Do you hold hope for Democracy?


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Democracy is a large topic to cover

by oktaby on

as are the intricacies of global economy or alliances. I used it in its generally accepted form. I certainly have my opinion that generally revolves around peaceful and sustainable coexistence. Certainly not on any G or X agenda that I'm aware of except a few non-governmentals. The 'dynamism of history and that of ideas' have not proven too kind to most througout the history. They are just variables to be managed if the intent is to consolidate power and control. And the technologies of control have advanced to levels that are not easy for majority to keep up with. What have you found positive with G-20, G-8 before it and G-7 etc before that? How did they help you or people you know? UNs job is not to defend human rights nor it ever has done so with any significant effect or success. Recall Rwanda, Myanmar just last year, Zimbabwe or Rodesia before it, Iraq, Chechnia, Ivory coast, Liberia, Sudan, Somalia.....and Iran?

Here is a supporting article on the money and power dynamics I have on my blog //

I did not suggest reaching democracy is impossible. Rather I indirectly questioned the path the globe is being led and the consequences to democratic aspirations and expectations. hence, the question mark at the end.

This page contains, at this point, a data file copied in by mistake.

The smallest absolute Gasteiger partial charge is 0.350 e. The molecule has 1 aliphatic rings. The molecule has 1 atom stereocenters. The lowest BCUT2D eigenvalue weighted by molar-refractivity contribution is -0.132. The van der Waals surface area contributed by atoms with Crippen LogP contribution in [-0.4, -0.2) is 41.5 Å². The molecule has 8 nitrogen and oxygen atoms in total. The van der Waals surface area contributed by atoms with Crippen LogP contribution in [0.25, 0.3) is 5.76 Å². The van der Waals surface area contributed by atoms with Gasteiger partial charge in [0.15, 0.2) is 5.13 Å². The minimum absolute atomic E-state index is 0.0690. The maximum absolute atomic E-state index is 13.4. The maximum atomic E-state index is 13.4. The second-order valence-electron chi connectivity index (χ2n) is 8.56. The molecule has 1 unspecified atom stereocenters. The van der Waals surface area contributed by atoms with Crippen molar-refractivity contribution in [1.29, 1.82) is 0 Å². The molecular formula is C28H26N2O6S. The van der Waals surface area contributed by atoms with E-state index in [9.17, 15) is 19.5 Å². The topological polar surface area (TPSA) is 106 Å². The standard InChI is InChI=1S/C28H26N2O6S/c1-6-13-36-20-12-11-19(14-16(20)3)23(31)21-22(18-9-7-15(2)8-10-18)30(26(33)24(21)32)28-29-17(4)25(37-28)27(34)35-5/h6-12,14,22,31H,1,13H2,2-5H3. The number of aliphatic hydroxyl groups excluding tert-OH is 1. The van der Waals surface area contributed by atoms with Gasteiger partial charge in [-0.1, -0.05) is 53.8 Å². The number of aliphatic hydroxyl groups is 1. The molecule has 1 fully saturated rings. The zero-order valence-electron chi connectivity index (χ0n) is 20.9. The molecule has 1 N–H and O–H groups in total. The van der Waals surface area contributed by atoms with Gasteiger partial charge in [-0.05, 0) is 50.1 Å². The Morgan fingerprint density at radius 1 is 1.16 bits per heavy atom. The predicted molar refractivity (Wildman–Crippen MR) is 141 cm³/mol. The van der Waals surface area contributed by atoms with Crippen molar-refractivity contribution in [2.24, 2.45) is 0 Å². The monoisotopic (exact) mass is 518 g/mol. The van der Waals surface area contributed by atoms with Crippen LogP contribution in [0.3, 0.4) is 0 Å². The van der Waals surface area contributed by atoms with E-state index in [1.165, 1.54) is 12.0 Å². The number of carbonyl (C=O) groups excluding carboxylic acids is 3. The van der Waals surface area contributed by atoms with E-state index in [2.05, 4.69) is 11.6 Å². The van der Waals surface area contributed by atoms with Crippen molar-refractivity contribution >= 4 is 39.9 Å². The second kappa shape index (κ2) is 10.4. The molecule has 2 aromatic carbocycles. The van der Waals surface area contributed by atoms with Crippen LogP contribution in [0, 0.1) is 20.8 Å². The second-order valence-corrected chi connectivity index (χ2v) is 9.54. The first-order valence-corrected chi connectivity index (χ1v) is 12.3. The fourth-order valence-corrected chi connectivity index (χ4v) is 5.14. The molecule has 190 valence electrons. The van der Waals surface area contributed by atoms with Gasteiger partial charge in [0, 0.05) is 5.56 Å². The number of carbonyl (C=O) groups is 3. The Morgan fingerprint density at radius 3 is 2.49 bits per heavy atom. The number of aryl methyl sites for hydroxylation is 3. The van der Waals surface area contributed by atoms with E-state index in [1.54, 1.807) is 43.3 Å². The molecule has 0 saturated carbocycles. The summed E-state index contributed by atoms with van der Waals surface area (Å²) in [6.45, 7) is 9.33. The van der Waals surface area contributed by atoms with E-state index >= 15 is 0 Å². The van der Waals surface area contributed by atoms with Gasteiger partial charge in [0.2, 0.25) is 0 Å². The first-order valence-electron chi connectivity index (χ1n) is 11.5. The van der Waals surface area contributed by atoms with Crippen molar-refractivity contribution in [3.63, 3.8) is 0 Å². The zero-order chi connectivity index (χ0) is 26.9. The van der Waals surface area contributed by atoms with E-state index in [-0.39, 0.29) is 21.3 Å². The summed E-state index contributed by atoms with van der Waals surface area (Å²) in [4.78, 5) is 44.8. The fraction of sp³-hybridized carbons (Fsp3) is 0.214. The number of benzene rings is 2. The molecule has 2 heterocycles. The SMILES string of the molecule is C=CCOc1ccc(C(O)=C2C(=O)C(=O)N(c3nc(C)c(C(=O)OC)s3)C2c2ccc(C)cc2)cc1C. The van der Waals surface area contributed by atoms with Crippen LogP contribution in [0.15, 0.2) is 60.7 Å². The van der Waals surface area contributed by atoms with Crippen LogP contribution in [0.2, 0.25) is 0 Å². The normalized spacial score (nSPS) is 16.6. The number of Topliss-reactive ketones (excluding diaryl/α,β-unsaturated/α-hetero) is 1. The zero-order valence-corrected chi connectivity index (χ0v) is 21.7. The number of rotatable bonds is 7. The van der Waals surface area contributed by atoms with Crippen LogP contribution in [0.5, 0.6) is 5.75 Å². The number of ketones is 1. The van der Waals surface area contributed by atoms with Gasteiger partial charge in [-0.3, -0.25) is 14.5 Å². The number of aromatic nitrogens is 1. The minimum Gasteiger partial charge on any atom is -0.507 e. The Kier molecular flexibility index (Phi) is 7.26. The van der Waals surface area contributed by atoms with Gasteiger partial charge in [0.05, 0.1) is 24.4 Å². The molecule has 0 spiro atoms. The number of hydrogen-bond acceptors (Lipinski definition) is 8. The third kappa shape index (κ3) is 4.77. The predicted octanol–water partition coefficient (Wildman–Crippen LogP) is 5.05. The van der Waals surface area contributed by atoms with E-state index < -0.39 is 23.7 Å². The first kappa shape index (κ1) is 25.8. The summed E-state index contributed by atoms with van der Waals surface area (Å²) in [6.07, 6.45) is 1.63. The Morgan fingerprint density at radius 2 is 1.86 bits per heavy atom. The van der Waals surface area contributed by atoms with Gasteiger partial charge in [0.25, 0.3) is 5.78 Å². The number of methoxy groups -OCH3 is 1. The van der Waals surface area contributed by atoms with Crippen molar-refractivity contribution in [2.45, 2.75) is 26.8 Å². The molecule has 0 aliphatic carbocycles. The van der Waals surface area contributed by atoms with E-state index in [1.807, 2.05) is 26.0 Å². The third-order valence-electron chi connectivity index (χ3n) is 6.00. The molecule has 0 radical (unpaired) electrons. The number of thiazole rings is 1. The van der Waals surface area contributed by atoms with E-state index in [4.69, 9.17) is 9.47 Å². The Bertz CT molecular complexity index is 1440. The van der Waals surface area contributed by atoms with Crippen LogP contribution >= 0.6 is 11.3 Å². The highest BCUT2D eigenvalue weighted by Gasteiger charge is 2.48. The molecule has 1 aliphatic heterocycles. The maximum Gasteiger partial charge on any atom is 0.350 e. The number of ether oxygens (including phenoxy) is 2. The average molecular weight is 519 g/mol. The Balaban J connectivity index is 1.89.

What do you see around in economic, political or social terms that makes you so hopeful? And how do you see that promise helping Iran today or in near future?


Niloufar Parsi


by Niloufar Parsi on

very interesting and thought-provoking piece. but let me take a critical approach, as i certainly hold hope for democracy:

your analysis underestimates the dynamism of history and that of ideas. you paint a static picture as if democracy appeared out of thin air into some specific locations, and it is - for reasons not clarified - destined to die.

your depiction of the G20 as some bad omen comes without much evidence. the G8 has grown into the G20. that immediately looks like greater democracy among nations in pure mathematical terms. the UN is still there for defence of human rights. imperfect as ever, and just like her member states.

i would also suggest to you that leading by example is a far more effective mechanism for spreading ideas than international institutions combined with brutal projection of power. the US failed because of poor strategy. and perhaps also because it never believed in or practiced what it preached.

what is so impossible about the idea that the east and the south can become beacons for human rights despite their history? the more established democracies of today emerged from all kinds of absolutist, oppressive states.

in saying all this, we haven't even discussed what 'democracy' means. which textbooks do we learn our definitions from? it is talked about like some panacea, but i suspect it has as many definitions as the other revered yet totally disputed term: 'good'.

the greeks who came up with the term (demokratia) at the time apparently meant it as 'popular government'. but many of their citizens owned slaves.

what exactly makes the situation so despaerate today?